Blackpool is a town in England. NatWest traces its heritage there back to 1866.

A tale of two banks

Blackpool in the mid 19th century was growing rapidly. The 1860s saw the construction of the promenade, North Pier and Central Pier, and holidaymakers flocked to the town. Both they and the businesses that served them needed banking facilities, and it was in response to this need that both Lancaster Banking Co and Manchester & County Bank became keen to be represented in the town. Both branches opened within weeks of each other in July 1866, no doubt hoping to catch as much as possible of the 1866 summer season.

Lancaster Banking Co was already a well-known name in north west England. It had been founded in 1826 as England’s first true ‘joint stock’ bank – that is, a bank owned by a large number of shareholders rather than a few partners. By 1866, when Blackpool branch opened, this pioneering bank had a dozen branches in towns across the north-west.

Manchester & County Bank was a much newer arrival, only four years old when it opened its Blackpool branch. Nevertheless it was growing rapidly, and by 1866 its branch network matched that of Lancaster Banking Co.

Thriving and changing

Both banks thrived in Blackpool and further branches soon opened. In 1907 Lancaster Banking Co was acquired by Manchester & Liverpool District Banking Co, which already had its own branch in Blackpool, opened a few years earlier. Both branches remained open, serving the ever-growing financial needs of the town. It was at around this time that the present promenade between the North and South Piers was built and the first attractions on the Pleasure Beach were erected. In 1912 static illuminations were shown for the first time.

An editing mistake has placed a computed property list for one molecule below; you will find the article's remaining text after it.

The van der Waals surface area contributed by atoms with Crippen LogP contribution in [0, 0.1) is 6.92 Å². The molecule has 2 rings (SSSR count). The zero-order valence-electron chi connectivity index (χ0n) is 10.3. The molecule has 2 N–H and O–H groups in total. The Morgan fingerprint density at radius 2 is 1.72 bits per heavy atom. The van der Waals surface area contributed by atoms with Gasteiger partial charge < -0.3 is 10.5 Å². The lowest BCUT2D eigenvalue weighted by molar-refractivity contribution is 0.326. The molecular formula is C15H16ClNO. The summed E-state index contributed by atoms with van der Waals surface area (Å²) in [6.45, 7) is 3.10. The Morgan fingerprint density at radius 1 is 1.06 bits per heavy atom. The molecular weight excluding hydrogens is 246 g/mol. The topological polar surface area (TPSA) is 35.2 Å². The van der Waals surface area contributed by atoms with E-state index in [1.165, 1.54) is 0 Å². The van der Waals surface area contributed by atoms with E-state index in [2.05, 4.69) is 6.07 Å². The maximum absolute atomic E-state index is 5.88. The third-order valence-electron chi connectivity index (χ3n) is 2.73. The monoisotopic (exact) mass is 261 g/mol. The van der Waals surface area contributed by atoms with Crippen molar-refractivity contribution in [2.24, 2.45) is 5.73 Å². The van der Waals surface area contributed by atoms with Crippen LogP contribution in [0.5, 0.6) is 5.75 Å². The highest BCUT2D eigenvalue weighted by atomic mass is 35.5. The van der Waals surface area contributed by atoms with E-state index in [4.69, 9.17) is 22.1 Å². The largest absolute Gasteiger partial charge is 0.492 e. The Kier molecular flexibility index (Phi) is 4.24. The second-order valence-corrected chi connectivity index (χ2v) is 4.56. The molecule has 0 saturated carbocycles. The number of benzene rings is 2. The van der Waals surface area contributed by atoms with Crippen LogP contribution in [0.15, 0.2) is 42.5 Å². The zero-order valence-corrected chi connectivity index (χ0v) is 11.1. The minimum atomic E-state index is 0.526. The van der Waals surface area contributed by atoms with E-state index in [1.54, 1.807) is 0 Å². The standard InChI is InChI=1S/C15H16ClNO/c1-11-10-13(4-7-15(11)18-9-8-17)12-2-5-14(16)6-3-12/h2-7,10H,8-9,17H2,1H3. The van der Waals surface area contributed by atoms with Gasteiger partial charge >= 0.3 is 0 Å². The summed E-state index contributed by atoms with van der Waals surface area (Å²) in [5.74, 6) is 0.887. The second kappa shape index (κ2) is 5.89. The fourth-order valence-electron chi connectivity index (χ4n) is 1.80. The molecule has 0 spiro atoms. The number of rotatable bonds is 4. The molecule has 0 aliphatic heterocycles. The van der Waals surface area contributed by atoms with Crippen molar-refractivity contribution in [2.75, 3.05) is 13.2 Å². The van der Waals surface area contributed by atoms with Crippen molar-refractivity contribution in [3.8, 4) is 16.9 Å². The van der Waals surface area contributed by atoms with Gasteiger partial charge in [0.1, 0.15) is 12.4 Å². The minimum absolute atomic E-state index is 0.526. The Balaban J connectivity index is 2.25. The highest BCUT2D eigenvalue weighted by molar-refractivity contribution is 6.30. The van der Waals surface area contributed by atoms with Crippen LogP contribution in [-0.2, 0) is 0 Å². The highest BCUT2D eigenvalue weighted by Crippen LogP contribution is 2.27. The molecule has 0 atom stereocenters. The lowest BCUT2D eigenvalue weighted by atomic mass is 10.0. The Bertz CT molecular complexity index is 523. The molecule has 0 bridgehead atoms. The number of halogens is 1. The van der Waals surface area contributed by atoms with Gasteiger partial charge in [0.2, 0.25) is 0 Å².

The outbreak of the First World War brought turmoil to all communities, but Blackpool itself boomed. 14,000 troops were billeted in the town and a major convalescent hospital was established. Although tourism in general was much reduced, Blackpool fared better than resorts on the south and east coasts, which were closed entirely. For banks, the war meant new regulations and responsibilities, as well as the challenge of keeping business running while men were away on military service. Many men from our Blackpool branches served, and six were killed.

New names

The 1920s were a period of deep depression in the Lancashire cotton industry but Blackpool itself continued to prosper, with the Corporation investing in further resort amenities. Two more banks that would eventually become part of NatWest moved into Blackpool: in 1928 Westminster Bank opened a branch in part of the Town Hall buildings on Talbot Square, and in 1929 National Provincial Bank opened a branch in Clifton Street.

Westminster Bank and National Provincial Bank were two of Britain's biggest banks, and the rapid growth of their branch networks in this period was part of a major change in the banking sector. Large, nationwide banks like these were becoming dominant, making it hard for smaller regional banks to remain competitive. In consequence there were many mergers in the sector, and it was through one of these, in 1935, that our two oldest Blackpool branches and their sub-offices all became part of one bank, known as District Bank.

Blackpool remained busy throughout the Second World War. Many civil servants were stationed on the Fylde coast, and Blackpool was used as an RAF training centre. For banks, staff shortages made it impossible to keep all branches open, and some smaller offices were closed. Nevertheless growth returned after the war, and in 1952 Westminster Bank's Blackpool branch moved from Talbot Square to purpose-built new premises at 28 Corporation Street.

In 1962 District Bank was bought by National Provincial Bank, but the two banks continued to trade separately.

National Westminster Bank

In 1970 both National Provincial Bank and its subsidiary District Bank merged with Westminster Bank to create National Westminster Bank. After the merger the new NatWest gradually reorganised and rationalised its branch network. In Blackpool the changes included a move for Corporation Street branch from number 28 to number 20 Corporation Street.